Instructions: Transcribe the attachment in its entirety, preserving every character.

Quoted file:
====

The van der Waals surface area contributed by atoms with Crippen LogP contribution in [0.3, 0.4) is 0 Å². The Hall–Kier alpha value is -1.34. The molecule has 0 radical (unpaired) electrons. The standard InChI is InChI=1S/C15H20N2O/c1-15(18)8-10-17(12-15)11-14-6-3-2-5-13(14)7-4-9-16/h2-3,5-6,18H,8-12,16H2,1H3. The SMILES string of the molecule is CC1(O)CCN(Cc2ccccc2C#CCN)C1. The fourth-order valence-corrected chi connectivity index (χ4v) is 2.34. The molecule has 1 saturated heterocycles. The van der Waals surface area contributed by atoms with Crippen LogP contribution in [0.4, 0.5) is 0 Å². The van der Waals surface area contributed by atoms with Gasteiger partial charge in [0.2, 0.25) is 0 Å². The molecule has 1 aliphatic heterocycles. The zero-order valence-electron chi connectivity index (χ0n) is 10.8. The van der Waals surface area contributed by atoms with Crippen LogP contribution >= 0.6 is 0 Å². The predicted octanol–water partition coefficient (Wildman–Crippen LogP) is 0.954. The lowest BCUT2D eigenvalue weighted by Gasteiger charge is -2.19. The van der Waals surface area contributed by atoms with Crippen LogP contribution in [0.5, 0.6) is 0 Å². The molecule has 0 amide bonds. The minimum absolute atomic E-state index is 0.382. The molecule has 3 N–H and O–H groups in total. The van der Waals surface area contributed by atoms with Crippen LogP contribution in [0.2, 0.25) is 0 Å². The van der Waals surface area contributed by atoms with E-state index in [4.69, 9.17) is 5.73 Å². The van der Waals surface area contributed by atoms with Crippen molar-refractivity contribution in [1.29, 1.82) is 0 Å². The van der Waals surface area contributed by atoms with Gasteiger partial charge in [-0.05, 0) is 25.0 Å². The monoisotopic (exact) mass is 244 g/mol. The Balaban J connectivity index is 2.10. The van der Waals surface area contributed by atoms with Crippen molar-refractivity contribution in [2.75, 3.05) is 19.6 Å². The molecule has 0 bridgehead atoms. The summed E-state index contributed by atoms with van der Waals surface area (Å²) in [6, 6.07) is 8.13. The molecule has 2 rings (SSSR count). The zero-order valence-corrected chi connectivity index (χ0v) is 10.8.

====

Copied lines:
The van der Waals surface area contributed by atoms with Crippen LogP contribution in [0.3, 0.4) is 0 Å². The Hall–Kier alpha value is -1.34. The molecule has 0 radical (unpaired) electrons. The standard InChI is InChI=1S/C15H20N2O/c1-15(18)8-10-17(12-15)11-14-6-3-2-5-13(14)7-4-9-16/h2-3,5-6,18H,8-12,16H2,1H3. The SMILES string of the molecule is CC1(O)CCN(Cc2ccccc2C#CCN)C1. The fourth-order valence-corrected chi connectivity index (χ4v) is 2.34. The molecule has 1 saturated heterocycles. The van der Waals surface area contributed by atoms with Crippen LogP contribution in [0.4, 0.5) is 0 Å². The van der Waals surface area contributed by atoms with Gasteiger partial charge in [0.2, 0.25) is 0 Å². The molecule has 1 aliphatic heterocycles. The zero-order valence-electron chi connectivity index (χ0n) is 10.8. The van der Waals surface area contributed by atoms with Crippen LogP contribution >= 0.6 is 0 Å². The predicted octanol–water partition coefficient (Wildman–Crippen LogP) is 0.954. The lowest BCUT2D eigenvalue weighted by Gasteiger charge is -2.19. The van der Waals surface area contributed by atoms with Crippen LogP contribution in [0.5, 0.6) is 0 Å². The molecule has 0 amide bonds. The minimum absolute atomic E-state index is 0.382. The molecule has 3 N–H and O–H groups in total. The van der Waals surface area contributed by atoms with Crippen LogP contribution in [0.2, 0.25) is 0 Å². The van der Waals surface area contributed by atoms with E-state index in [4.69, 9.17) is 5.73 Å². The van der Waals surface area contributed by atoms with Crippen molar-refractivity contribution in [1.29, 1.82) is 0 Å². The van der Waals surface area contributed by atoms with Gasteiger partial charge in [-0.05, 0) is 25.0 Å². The monoisotopic (exact) mass is 244 g/mol. The Balaban J connectivity index is 2.10. The van der Waals surface area contributed by atoms with Crippen molar-refractivity contribution in [2.75, 3.05) is 19.6 Å². The molecule has 0 bridgehead atoms. The summed E-state index contributed by atoms with van der Waals surface area (Å²) in [6, 6.07) is 8.13. The molecule has 2 rings (SSSR count). The zero-order valence-corrected chi connectivity index (χ0v) is 10.8.